Fishing In The Styx (1993)Description / Buy at Amazon

Ruth Park is a New Zealand-born author of children’s books. Born in Auckland, New Zealand, her family later relocated to Te Kuiti, further south on the North Island of New Zealand, where they spent years in isolated areas. Ruth has spent most of her life in Australia.
During the Great Depression, Ruth’s father took on various jobs to make ends meet, from working on bush roads to being a council worker in Auckland. Despite winning a partial scholarship, Ruth’s education was interrupted by financial hardships. This lead her to stay with relatives, where she faced harsh treatment. She was involved in the Queen Street riots alongside her father and later worked at the Auckland Star before moving to Australia in 1942, where she married Australian writer D’Arcy Niland.

Her literary debut, The Harp in the South, depicted Irish slum life in Sydney, stirring controversy among critics who denied the existence of such slums despite Ruth’s own experiences living in Surry Hills. This novel has been translated into ten languages. She also wrote about New Zealand’s gold mining history in “One-a-pecker, Two-a-pecker,” later renamed “The Frost and The Fire.” Ruth Park’s contributions to literature and media were recognized with several awards in Australia and internationally.

One of Ruth Park’s notable novels is Playing Beatie Bow (1986). It introduces the readers to Abigail Kirk, whose relatively stable life in Sydney’s Mitchell Towers is about to spiral into chaos. The revelation that her mother is rekindling a romance with her father, the man who abandoned them years ago, is unsettling enough. Yet, the prospect of relocating to Norway so her father can attend a prestigious university adds layers of dread and resentment. Abigail grapples with conflicting emotions: betrayal by her mother’s willingness to forgive and the daunting fear of being left behind or, worse, being sent to live with her disdainful grandmother.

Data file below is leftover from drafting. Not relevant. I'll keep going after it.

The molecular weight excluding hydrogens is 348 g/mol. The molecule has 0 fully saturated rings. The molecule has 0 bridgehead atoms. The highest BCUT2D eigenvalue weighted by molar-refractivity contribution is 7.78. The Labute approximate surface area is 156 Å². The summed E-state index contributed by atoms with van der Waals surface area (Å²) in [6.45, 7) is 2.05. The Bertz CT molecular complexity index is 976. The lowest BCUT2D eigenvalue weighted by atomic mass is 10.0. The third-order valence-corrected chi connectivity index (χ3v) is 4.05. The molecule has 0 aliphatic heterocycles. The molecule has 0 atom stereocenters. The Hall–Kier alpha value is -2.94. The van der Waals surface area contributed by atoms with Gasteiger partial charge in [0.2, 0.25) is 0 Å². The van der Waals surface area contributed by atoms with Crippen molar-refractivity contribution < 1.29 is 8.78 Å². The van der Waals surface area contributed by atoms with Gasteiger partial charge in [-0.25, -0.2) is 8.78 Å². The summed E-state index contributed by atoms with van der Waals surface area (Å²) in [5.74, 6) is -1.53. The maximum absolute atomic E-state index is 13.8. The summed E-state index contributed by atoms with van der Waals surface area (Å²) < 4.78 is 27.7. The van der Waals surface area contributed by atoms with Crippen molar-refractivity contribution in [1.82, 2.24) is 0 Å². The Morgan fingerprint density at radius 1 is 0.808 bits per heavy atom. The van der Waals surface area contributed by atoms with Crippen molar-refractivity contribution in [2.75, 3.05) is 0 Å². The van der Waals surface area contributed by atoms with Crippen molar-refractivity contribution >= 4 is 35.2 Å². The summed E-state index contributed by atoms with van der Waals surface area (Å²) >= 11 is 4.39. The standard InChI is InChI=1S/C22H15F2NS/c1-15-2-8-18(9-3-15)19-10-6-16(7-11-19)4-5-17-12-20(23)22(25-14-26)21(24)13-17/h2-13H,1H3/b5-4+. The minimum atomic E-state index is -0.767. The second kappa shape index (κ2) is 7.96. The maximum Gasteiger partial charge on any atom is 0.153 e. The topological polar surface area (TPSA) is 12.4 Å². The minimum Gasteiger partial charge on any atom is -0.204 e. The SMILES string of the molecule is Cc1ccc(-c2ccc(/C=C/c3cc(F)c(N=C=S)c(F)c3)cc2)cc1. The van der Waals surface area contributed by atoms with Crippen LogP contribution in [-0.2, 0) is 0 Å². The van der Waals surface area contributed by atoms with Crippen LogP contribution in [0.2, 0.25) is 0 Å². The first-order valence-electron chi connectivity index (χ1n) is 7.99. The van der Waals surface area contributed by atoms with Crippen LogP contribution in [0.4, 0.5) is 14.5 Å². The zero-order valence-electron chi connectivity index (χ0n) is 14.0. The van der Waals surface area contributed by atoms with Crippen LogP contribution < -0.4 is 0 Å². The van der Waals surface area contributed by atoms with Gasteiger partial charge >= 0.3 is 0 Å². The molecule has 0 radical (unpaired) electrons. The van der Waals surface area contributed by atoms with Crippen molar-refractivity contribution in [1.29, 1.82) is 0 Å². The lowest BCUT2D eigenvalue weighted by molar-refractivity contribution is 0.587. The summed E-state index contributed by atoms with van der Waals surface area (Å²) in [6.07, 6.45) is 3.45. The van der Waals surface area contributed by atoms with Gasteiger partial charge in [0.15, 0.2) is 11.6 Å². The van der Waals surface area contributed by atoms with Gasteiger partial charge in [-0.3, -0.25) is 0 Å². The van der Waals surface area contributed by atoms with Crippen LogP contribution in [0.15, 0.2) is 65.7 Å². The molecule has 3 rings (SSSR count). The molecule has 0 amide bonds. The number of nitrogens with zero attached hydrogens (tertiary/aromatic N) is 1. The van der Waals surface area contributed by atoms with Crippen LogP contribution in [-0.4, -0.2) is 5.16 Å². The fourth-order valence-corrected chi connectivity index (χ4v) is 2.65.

Awakening to a Sydney unmarked by modernity, Abigail is thrust into a community speaking a dialect of English she barely recognizes. She is mistaken for nobility due to her unblemished skin and refined hands—starkly contrasting her self-image back home. In this new world, she is cared for by Granny, meets Dovey’s benevolent presence, and crosses paths with Judah, a sea-hardened relative with an air of mystery. Central to her adventure in this bygone Sydney is Beatie Bow, the ‘furry girl’ from the playground, whose desperate plea for secrecy about her origins hints at a deeper narrative woven with magic and foreboding. Abigail’s stay with the Bows leads to unforeseen emotional developments, especially when she is drawn to Judah, Beatie’s brother, despite the complications it brings. This marks a pivotal moment for Abigail as she experiences deep connection and vulnerability for the first time.

Playing Beatie Bow is nothing short of a gem in Australian literature. Garnering the prestigious 1981 Children’s Book Council of Australia Book of the Year Award and the Boston Globe-Horn Book Award, this story has charmed its way into the hearts of many, securing a spot on numerous English reading lists across Australia. Its appeal is so enduring that it inspired a film adaptation in 1986 featuring Peter Phelps.